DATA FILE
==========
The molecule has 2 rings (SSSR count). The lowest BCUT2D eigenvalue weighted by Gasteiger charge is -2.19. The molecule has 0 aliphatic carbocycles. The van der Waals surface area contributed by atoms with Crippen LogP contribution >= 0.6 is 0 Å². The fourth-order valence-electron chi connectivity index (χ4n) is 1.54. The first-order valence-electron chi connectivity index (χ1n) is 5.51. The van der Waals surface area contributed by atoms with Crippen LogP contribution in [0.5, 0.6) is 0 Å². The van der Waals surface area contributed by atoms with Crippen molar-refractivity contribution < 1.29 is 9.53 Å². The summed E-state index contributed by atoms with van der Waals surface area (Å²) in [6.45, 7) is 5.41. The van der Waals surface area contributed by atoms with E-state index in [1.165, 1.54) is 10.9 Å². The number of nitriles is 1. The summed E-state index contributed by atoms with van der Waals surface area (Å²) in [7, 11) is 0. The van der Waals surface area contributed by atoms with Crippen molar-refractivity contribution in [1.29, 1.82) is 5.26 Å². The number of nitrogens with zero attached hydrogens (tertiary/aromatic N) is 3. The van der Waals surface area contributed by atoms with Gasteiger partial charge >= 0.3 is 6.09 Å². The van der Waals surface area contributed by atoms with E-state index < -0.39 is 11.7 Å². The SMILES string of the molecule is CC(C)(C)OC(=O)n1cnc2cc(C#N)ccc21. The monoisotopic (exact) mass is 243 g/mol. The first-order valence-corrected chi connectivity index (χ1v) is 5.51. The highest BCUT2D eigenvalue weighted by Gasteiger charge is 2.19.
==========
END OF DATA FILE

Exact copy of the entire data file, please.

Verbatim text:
The molecule has 2 rings (SSSR count). The lowest BCUT2D eigenvalue weighted by Gasteiger charge is -2.19. The molecule has 0 aliphatic carbocycles. The van der Waals surface area contributed by atoms with Crippen LogP contribution >= 0.6 is 0 Å². The fourth-order valence-electron chi connectivity index (χ4n) is 1.54. The first-order valence-electron chi connectivity index (χ1n) is 5.51. The van der Waals surface area contributed by atoms with Crippen LogP contribution in [0.5, 0.6) is 0 Å². The van der Waals surface area contributed by atoms with Crippen molar-refractivity contribution < 1.29 is 9.53 Å². The summed E-state index contributed by atoms with van der Waals surface area (Å²) in [6.45, 7) is 5.41. The van der Waals surface area contributed by atoms with E-state index in [1.165, 1.54) is 10.9 Å². The number of nitriles is 1. The summed E-state index contributed by atoms with van der Waals surface area (Å²) in [7, 11) is 0. The van der Waals surface area contributed by atoms with Crippen molar-refractivity contribution in [1.29, 1.82) is 5.26 Å². The number of nitrogens with zero attached hydrogens (tertiary/aromatic N) is 3. The van der Waals surface area contributed by atoms with Gasteiger partial charge >= 0.3 is 6.09 Å². The van der Waals surface area contributed by atoms with E-state index < -0.39 is 11.7 Å². The SMILES string of the molecule is CC(C)(C)OC(=O)n1cnc2cc(C#N)ccc21. The monoisotopic (exact) mass is 243 g/mol. The first-order valence-corrected chi connectivity index (χ1v) is 5.51. The highest BCUT2D eigenvalue weighted by Gasteiger charge is 2.19.